Next we continue the other side of the first floor (it's actually the same room as the other side when it's closed) and we attach two signboard for the shops. One is a newspaper (like the one we saw before), the other is actually a micro model of a car, cleverly attached with a clip. Nice!
In the next steps we quickly pull up some walls with a record 26 parts placed in a single page. Not bad! Sometimes when i build a model with my girlfriend, we do a page each and we complain when the other has a particularily rich page. This one would have made one of us mad! But that's not a problem since the next page is equally full of parts, with all the windows being built. That would have made us even :)
A couple of more detail, and the building is finished! Notice the roof, decorated with clips and "lamp holders" (do this pieces have a nickname?). Behind the tallest facade, there are two windshields forming a roof window. We also attached something new on the street level: a street lamp, a vegetable stand and another small vending machine, an ingenius bubble gum dispenser.
From behind you can access the four half rooms with ease.
The model looks great when closed, as well, from all side except maybe the back side where the two halves joins.
The first alternate build i have built is some kind of post office. The beginning of it is similar to the first build, in that two plates are joined with hinges. Some flooring is layed out and a couple of flower pots placed. Notice that the one on the right is offsetted by half a stud.
The walls are then erected, together with the doors. As you can see, the front window of the right side is built on top of the plantation, and so is not in line with the rest of the walls. How will it be fixed?
It's fixed thanks to the blue jumper plates, on top of whose is a 2x6 plate, restoring the alignement of the wall. I love this little tecnique, it help breaking the squareness of the build.
In the next steps the stairway is added, which actually have two extra brick-built steps. The roof is placed as well as some details: a nice two color bench, a mail box, and two wall mounted lamps.
The model is finished with the post office sign, and an observation point featuring a balcony and a telescope. A fun touch is the brick built bird with a letter in its beak! (but I hope that's not the only way this post office deal with post distribution). The street lamp is also cool.
Here's some more looks at the built model:
The third model is another small building (of course), a news kiosk.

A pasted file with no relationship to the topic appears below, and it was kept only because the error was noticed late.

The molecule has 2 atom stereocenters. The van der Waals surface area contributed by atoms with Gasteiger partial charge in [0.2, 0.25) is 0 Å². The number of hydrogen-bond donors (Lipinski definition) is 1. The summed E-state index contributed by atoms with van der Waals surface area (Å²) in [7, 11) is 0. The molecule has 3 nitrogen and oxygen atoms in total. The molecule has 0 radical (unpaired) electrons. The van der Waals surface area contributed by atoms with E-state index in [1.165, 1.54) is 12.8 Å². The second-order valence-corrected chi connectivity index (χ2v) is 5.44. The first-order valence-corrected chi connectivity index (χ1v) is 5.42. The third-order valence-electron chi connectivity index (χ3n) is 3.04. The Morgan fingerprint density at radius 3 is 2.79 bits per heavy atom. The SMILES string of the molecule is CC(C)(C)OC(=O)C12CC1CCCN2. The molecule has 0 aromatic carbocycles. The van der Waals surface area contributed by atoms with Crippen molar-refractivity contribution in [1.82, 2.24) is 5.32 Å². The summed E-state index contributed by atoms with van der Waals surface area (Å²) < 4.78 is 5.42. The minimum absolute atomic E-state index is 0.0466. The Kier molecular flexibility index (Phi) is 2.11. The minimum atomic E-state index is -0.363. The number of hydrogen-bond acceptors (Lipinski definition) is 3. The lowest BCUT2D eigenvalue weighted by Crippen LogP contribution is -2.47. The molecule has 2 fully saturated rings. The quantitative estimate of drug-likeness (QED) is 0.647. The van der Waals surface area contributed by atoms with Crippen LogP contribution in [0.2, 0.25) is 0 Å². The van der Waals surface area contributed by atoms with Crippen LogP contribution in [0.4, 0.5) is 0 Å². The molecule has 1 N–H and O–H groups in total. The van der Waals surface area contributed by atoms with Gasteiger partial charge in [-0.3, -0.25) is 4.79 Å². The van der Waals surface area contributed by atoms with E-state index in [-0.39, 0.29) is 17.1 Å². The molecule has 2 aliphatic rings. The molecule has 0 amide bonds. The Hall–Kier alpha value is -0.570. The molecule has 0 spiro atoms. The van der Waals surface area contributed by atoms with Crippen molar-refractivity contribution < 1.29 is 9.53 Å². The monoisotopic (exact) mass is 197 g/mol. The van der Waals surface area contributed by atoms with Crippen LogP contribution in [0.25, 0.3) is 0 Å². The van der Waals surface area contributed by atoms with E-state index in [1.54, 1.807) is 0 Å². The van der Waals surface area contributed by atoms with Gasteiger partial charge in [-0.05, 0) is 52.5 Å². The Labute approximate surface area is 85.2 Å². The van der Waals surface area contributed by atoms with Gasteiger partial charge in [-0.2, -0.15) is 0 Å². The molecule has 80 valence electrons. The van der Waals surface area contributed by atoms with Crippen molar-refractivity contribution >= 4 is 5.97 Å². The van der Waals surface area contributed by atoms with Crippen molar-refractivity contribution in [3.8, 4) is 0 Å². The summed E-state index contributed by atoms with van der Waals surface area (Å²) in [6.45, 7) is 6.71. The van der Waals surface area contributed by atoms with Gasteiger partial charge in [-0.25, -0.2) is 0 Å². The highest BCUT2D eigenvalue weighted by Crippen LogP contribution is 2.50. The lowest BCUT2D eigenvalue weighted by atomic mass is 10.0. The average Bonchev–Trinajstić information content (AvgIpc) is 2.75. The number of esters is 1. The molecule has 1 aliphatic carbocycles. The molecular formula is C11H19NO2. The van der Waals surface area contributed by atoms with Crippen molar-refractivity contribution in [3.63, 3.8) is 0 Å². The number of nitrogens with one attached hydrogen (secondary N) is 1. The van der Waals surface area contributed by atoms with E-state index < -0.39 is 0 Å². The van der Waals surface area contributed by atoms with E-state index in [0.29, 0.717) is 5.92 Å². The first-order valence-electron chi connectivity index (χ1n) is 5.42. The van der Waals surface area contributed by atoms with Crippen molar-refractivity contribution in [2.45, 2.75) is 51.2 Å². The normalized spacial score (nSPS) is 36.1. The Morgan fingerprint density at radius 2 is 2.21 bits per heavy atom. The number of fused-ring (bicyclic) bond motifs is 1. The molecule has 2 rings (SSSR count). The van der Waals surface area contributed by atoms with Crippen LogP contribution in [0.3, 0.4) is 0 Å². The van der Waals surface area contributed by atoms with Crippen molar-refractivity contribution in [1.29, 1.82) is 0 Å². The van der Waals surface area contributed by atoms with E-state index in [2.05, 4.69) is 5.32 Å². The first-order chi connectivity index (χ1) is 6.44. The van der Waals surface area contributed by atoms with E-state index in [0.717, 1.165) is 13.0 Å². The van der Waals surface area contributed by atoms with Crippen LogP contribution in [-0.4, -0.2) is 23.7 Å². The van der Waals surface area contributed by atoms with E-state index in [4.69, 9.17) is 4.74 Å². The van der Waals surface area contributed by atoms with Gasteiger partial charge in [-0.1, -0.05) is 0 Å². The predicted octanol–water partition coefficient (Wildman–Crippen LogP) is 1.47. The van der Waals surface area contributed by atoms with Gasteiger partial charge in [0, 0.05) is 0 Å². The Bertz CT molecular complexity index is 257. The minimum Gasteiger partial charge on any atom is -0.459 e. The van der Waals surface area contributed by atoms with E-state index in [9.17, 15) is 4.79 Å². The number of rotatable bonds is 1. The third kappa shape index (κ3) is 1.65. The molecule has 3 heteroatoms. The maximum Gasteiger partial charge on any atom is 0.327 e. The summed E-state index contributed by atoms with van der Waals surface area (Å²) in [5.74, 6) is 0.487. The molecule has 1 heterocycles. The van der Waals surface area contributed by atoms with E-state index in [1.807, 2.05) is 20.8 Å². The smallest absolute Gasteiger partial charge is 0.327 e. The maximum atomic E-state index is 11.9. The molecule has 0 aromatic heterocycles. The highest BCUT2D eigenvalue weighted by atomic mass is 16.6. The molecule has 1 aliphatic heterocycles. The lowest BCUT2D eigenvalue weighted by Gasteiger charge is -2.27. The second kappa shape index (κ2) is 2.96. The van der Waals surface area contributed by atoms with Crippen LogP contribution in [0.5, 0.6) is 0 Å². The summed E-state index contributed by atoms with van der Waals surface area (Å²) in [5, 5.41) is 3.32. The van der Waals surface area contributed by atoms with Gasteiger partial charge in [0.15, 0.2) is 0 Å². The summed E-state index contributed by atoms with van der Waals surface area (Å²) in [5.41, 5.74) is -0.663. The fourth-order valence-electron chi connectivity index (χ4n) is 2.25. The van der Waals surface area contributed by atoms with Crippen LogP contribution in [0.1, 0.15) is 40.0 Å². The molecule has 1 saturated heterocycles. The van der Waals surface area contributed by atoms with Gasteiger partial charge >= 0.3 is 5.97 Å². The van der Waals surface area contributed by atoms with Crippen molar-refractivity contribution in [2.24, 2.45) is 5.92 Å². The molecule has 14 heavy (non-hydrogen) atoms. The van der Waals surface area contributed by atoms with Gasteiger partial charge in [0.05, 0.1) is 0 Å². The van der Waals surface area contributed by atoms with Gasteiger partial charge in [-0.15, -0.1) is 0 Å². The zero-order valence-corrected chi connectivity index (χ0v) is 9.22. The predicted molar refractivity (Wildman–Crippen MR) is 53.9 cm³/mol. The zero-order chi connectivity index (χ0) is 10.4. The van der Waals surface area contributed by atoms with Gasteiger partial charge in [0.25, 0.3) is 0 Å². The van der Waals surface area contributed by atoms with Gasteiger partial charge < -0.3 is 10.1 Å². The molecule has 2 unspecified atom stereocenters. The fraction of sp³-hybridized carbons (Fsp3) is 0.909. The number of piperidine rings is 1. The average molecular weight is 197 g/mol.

It starts with the newsagent desk and chair, which are both unusually built: the chair with a bracket and an hinge (used decoratively), the desk with a small under compartment.
The floor is then enriched with more interior design (such as the plant under the dome and the cash register), as well as esterior detail, like the great looking ice cream fridge (becouse it's an ice cream fridge, right?), some greenery and a newspaper stack.
Walls are then built, and the first floor finished with a sweep of light gray plates.
The hightlight of this build is probably the roof, which is done differently than the other two. We place some black railing around the back of the roof, and some decoration in the front, with the use of the two new blue slope:
The front is then finished with a section placed at an angle, connected by an hinge. The result is the following:
I don't think it looks particularly good, but it's a welcome change in the building process. The model is complete, here's some view of it:
The back allow for easy access to the store:
While, when opened, the front makes a great street slice.
Well, the main model is undoubtely the best of the three, it has a good number of small details that makes it a nice looking set. I like the ability to open up, it makes it useful both as a whole building or as a "street side". The alternate models are a much simpler, they use a small fraction of the available pieces (indeed they're both one story tall instead of two), but are still recognizable and detailed just like the first one. If anything, the building gets a little repetitive, as the three models share many tecniques and some assembly. Of course they're three buildings so that's expected.
I'm not personally that impressed but that's probably becouse this is not really the theme i prefer. If you're into buildings (and can't invest on modulars!), or into peaceful, non-combat models, maybe this is your model. It would look great in a city diorama too. In the end i think this is an honest set, but only if you're into this kind of themes.